The Writing on the Wall – Lenten Reflection – Week 3

The Writing on the Wall

It was early in June when the school principal suggested that it might be a good idea to organise a “second confession” for the children who had recently made their first communion. She suggested that, this time, we might celebrate the Sacrament “in the box”, to introduce them to that possibility. Before we began, I told them there was no need to worry if they forgot the “Act of Sorrow”, because I had printed it out and stuck it on the wall in the Confessional.

The following Christmas, the class teacher raised the possibility of Confession for Christmas and up they came again. Before we started, I asked the boys and girls if they had any questions for me. One lad, wanting to be reassured, asked me: “Fr. Kevin, will the writing be on the wall?”. In his innocence, he certainly didn’t know the original biblical source of that expression.

The Old Testament Book of Daniel relates to the time when the people of Israel were in exile in Babylon. Belshazzar, the King of Babylon, was having a feast for his court when a hand appeared, writing on the wall in a language that nobody understood. One of the exiles, the young prophet Daniel, was reputed to be very wise. He was called to offer an explanation. He read the words on the wall and told the king what they meant. “You have been weighed in the balance and you have been found wanting. Your kingdom will be divided and given to others”. The king went weak at the knees, on hearing this rather uncompromising expression of divine justice.

The good news is that the justice of God is only one side of the story. The Word of God, even in that same Book of Daniel, speaks to us powerfully of God’s mercy and compassion. In Psalm 50, sometimes called the “Miserere”, King David, recognising that he has done wrong, pours out his heart to God: “Have mercy on me God in your kindness; in your compassion blot out my offence”.

Jesus wanted people to understand that his ministry was all about God’s mercy, and he expresses this most powerfully in the Parable of the Prodigal Son. It is a very human story about the breakdown of a relationship. The son, who left home in anger, recognises that he has made a mess of things. He remembers his father and, in that memory, finds the possibility of forgiveness and the courage to come home. To his surprise, he discovers that his father has been waiting for him. He begins to make his apology but, before the words are out of his mouth, his father has welcomed him back with open arms. This is “the writing on the wall” that Jesus has given us by the hand of St Luke.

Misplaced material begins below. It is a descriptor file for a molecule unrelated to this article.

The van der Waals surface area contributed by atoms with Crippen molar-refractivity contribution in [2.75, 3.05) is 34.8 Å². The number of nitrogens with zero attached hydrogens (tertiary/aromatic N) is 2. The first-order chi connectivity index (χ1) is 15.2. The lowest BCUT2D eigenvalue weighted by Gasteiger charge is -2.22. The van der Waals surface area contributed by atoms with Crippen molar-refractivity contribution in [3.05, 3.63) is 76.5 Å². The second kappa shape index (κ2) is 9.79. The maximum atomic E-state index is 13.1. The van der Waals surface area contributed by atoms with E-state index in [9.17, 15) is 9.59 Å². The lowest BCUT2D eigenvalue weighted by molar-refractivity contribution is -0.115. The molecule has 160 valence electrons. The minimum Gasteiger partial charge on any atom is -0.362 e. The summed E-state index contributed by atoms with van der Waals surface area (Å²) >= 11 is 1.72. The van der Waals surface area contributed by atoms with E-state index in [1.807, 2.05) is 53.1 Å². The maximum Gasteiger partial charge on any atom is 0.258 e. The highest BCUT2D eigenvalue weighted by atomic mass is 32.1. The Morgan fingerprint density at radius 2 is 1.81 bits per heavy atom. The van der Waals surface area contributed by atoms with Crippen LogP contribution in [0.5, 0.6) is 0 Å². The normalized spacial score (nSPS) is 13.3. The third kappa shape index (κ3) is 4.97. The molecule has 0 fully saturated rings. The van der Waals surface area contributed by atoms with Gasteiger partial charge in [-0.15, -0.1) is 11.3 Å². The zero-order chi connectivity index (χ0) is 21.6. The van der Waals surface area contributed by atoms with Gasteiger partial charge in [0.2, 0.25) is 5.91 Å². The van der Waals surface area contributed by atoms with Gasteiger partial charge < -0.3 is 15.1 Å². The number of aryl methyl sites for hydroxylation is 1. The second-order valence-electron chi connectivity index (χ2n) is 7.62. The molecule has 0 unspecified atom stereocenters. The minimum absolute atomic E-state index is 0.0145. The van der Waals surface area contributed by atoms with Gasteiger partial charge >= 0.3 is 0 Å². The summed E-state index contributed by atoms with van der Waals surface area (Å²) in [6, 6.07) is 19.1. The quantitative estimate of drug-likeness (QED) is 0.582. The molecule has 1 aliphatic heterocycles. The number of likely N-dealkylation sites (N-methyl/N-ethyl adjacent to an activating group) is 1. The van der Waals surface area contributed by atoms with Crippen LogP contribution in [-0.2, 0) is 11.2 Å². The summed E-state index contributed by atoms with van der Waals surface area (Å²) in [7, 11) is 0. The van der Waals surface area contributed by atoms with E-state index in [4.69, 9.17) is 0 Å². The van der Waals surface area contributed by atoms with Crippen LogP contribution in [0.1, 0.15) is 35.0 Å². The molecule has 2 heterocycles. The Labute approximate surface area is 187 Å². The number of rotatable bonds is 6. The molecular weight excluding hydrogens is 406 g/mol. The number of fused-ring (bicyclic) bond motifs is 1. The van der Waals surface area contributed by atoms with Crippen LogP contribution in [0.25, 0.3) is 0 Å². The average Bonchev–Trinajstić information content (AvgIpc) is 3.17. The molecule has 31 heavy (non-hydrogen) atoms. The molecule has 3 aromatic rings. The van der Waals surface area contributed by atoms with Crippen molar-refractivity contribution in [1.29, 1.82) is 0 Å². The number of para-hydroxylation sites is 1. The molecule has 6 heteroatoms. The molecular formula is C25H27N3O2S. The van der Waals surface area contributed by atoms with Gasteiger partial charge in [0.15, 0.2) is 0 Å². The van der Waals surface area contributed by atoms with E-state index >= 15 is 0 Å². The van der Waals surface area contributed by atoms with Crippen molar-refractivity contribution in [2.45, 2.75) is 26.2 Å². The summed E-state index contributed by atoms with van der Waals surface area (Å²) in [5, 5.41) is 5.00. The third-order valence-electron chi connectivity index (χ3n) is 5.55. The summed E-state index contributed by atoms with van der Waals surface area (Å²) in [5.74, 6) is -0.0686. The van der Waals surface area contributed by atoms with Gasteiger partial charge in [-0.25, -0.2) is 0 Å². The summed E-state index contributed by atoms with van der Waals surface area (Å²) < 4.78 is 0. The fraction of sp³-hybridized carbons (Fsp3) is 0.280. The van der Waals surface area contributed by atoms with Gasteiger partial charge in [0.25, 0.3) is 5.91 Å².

Most of us find it hard to acknowledge that we have done wrong. It is not the image of ourselves that we like to have, or that we want others to have. Apologising makes us feel vulnerable. At the same time, from our earliest childhood, there is nothing quite like the experience of comfort and peace that comes with being forgiven. Jesus, not surprisingly, had a very good understanding of human nature and this comes across powerfully in his encounter with the tax collector Zacchaeus who, as the song says, was “a greedy little man”. He was transformed by the compassion of Jesus. There was no attempt on his part to deny his cheating. Nor did Jesus, pretend that it didn’t matter.

It is worth noticing, however, that the forgiveness was already there in the attitude of Jesus, even before Zacchaeus came down out of his tree. I think there are two important lessons to be learnt from this. The first is that the forgiveness of God is never in doubt. The only question is whether we are ready to accept it and to allow ourselves to be transformed by it. The second lesson is that, as Christians, we can be peace makers and agents of reconciliation by extending forgiveness and acceptance to others without humiliating them in the process.

I might end by going back to where I began. Many people have lost the habit of going to Confession. Perhaps we have lost sight of the fact that Jesus  

established this ministry in the Church, as an expression of the mercy of God who lifts us up when we fall. The writing on the wall is very simple. It reads: “Oh my God, I thank you for loving me. I am sorry for my sins, for not loving others and not loving you. Help me to live like Jesus and not sin again”, or words to that effect. I ask all our priests during this season of Lent to make themselves available generously and to welcome, with the compassion of Christ, everyone who comes.

Bishop Kevin 

8th March 2023

Week One

Week Two